The Campbell & Company Higher Education Team understands the context in which higher education institutions operate, and create a structure and process within that context, tailored to your community, that allows philanthropy to grow. For 37 years, we have successfully partnered with a range of higher education institutions, including large public universities, mid-majors, private liberal arts colleges and community colleges. We also draw on our staffs’ experience to develop initiatives for specific higher education segments including Historically Black Colleges and Universities and professional schools.

    Campbell & Company maintains offices in Chicago, Los Angeles, Portland, the San Francisco Bay Area, Seattle and Washington, DC. For more information, please telephone (877) 957-0000 toll free, email info@campbellcompany.com or visit www.campbellcompany.com.

    Giving USA Healthcare Snapshot

      
      
      

    The recently released Giving USA 2014 report describes broad trends in healthcare philanthropy. Total giving reached $335.17 billion in 2013, a 4.4 percent increase in current dollars and a 3.0 percent increase in inflation-adjusted dollars.

    Here, we break down important trends from the report and make broad recommendations for healthcare organizations as they build their fundraising programs. We welcome your thoughts and questions; please don’t hesitate to contact Adam Wilhelm at adam.wilhelm@campbellcompany.com

    GUSA2

    Key Findings

    • The health subsector received the fifth-largest share of charitable dollars in 2013, at 10 percent of the total.

    • Giving to health organizations grew 6 percent in 2013, totaling $31.86 billion.

    • Since the end of the Great Recession in 2009, giving to health organizations realized a moderately healthy increase in contributions. Between 2009 and 2013, giving to these organizations rose 12.5 percent in inflation-adjusted dollars.

    • The steady flow of contributions to health in 2013 and recent years reflects donors’ commitment to such causes as researching cures for cancer or paralysis, supporting hospitals and other medical facilities, and buttressing health policy initiatives.

    We recommend that healthcare organizations:

    • Build a “high impact” fundraising program:  Fundraising programs should focus on securing leadership and major gifts, in addition to implementing and growing a Grateful Patient Program. Doing so requires strategic investment in fundraising staff and systems, as well as training for leadership, staff and volunteers; however, such a program almost always provides the greatest returns for hospitals, healthcare systems and other healthcare providers.

    • Develop a powerful case for support:  With the continued uncertainty in the healthcare sector, organizations must develop a clear, concise and consistent case that describes their vision, impact and need for philanthropic support. Stakeholders at all level should contribute to the development of case messages and be prepared to share them with a range of prospective supporters.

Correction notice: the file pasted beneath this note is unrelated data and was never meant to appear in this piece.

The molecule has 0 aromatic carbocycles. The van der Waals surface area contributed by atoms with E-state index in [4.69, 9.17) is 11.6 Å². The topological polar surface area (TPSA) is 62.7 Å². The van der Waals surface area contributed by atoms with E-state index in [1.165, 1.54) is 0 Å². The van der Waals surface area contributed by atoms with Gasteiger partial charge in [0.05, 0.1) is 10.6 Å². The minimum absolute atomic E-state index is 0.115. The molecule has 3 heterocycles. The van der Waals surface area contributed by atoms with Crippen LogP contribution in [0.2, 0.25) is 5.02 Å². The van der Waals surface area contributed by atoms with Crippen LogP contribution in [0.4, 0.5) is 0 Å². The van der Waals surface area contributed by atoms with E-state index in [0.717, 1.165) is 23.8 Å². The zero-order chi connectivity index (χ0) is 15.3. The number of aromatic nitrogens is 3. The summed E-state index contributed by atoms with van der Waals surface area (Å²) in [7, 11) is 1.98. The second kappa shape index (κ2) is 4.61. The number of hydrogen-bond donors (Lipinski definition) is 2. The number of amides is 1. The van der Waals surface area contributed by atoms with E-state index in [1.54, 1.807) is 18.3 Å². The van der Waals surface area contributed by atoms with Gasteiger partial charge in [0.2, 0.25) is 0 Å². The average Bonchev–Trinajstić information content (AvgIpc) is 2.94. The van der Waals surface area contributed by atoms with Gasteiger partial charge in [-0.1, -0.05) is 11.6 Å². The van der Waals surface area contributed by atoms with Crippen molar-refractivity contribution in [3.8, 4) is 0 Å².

• Engage physicians in fundraising efforts: In today’s healthcare environment, physicians may be the most solid link between the patient and the institution. Development staff should plan for a long-term program and engage physicians in the fundraising effort for their participation is vital to legitimize philanthropic aspirations internally and externally. Learn more in our next blog post. 

    We welcome your comments below. Want to learn more? Contact Adam Wilhelm, Senior Consultant, Campbell & Company.

    About the Campbell & Company Healthcare Practice 

    The Campbell & Company Healthcare Team are experts in healthcare philanthropy and staff management. We understand the context in which healthcare organizations operate, and create a structure and process within that context, tailored to your community, that allows philanthropy to grow. For 37 years, we have helped hundreds of healthcare institutions succeed in growing and sustaining their programs.

    Campbell & Company maintains offices in Chicago, Los Angeles, Portland, the San Francisco Bay Area, Seattle and Washington, DC. For more information, please telephone (877) 957-0000 toll free, email info@campbellcompany.com or visit www.campbellcompany.com.


    American Giving Continues To Grow, Near Pre-recession Levels

      
      
      

    Americans gave an estimated $335.17 billion to charitable causes in 2013, representing 4.4 percent growth (3.0 percent adjusted for inflation) from the previous year, according to Giving USA 2014: The Annual Report on Philanthropy. This continues the trend of steady growth that we have observed since the recession, and Giving USA is optimistic that as soon as next year giving should return to pre-2008 levels.

    "Philanthropy continues to rebound within the larger economic climate; growth is steady across most giving sectors. The strong health of the stock market has given rise to large gifts from individuals to their charities of choice.  As always, there are opportunities for nonprofit organizations that manage their operations effectively and build a compelling case for philanthropy.” says Peter Fissinger, President & Chief Executive Officer of Campbell & Company, a national fundraising consulting and executive search firm. "By continuing to strategically build relationships with their best donors and prospects, nonprofits can help ensure their sustainability and growth both now and in the future."

    Other key findings from Giving USA 2013 include:

    Giving by Source

    GivingbySource

    • Individual giving rose to $240.60 billion, a 4.2 percent increase (2.7 percent adjusted for inflation) over 2012. This figure was bolstered by continued economic improvement, including the 27.8 percent growth of the S&P 500—compared to an 11.1 increase from 2011 to 2012—growth in personal and disposable income, and a modest drop in the unemployment rate.